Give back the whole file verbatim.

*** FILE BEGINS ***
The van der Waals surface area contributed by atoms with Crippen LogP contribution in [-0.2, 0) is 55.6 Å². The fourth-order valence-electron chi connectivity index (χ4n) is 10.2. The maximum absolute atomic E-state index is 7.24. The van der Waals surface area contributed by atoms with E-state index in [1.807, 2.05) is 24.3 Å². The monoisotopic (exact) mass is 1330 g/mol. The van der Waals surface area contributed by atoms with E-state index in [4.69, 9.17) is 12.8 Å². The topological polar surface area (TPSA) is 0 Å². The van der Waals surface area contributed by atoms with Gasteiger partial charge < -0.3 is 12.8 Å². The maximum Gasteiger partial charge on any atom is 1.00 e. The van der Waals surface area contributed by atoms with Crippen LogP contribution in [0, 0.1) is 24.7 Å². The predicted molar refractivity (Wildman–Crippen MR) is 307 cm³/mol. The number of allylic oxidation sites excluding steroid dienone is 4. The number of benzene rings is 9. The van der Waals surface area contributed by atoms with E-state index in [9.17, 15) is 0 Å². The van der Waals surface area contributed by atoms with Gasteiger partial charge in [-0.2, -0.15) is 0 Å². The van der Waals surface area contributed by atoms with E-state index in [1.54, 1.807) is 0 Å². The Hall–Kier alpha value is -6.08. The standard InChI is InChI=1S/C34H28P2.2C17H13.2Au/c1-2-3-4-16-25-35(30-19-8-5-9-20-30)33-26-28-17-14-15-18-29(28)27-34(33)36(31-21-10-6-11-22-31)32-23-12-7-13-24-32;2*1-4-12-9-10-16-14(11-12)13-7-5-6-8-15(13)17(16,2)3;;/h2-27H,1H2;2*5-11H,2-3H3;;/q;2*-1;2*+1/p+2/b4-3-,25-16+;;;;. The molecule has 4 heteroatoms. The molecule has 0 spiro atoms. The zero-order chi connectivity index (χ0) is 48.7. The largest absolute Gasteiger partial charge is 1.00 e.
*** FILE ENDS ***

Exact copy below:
The van der Waals surface area contributed by atoms with Crippen LogP contribution in [-0.2, 0) is 55.6 Å². The fourth-order valence-electron chi connectivity index (χ4n) is 10.2. The maximum absolute atomic E-state index is 7.24. The van der Waals surface area contributed by atoms with E-state index in [1.807, 2.05) is 24.3 Å². The monoisotopic (exact) mass is 1330 g/mol. The van der Waals surface area contributed by atoms with E-state index in [4.69, 9.17) is 12.8 Å². The topological polar surface area (TPSA) is 0 Å². The van der Waals surface area contributed by atoms with Gasteiger partial charge < -0.3 is 12.8 Å². The maximum Gasteiger partial charge on any atom is 1.00 e. The van der Waals surface area contributed by atoms with Crippen LogP contribution in [0, 0.1) is 24.7 Å². The predicted molar refractivity (Wildman–Crippen MR) is 307 cm³/mol. The number of allylic oxidation sites excluding steroid dienone is 4. The number of benzene rings is 9. The van der Waals surface area contributed by atoms with E-state index in [9.17, 15) is 0 Å². The van der Waals surface area contributed by atoms with Gasteiger partial charge in [-0.2, -0.15) is 0 Å². The van der Waals surface area contributed by atoms with E-state index in [1.54, 1.807) is 0 Å². The Hall–Kier alpha value is -6.08. The standard InChI is InChI=1S/C34H28P2.2C17H13.2Au/c1-2-3-4-16-25-35(30-19-8-5-9-20-30)33-26-28-17-14-15-18-29(28)27-34(33)36(31-21-10-6-11-22-31)32-23-12-7-13-24-32;2*1-4-12-9-10-16-14(11-12)13-7-5-6-8-15(13)17(16,2)3;;/h2-27H,1H2;2*5-11H,2-3H3;;/q;2*-1;2*+1/p+2/b4-3-,25-16+;;;;. The molecule has 4 heteroatoms. The molecule has 0 spiro atoms. The zero-order chi connectivity index (χ0) is 48.7. The largest absolute Gasteiger partial charge is 1.00 e.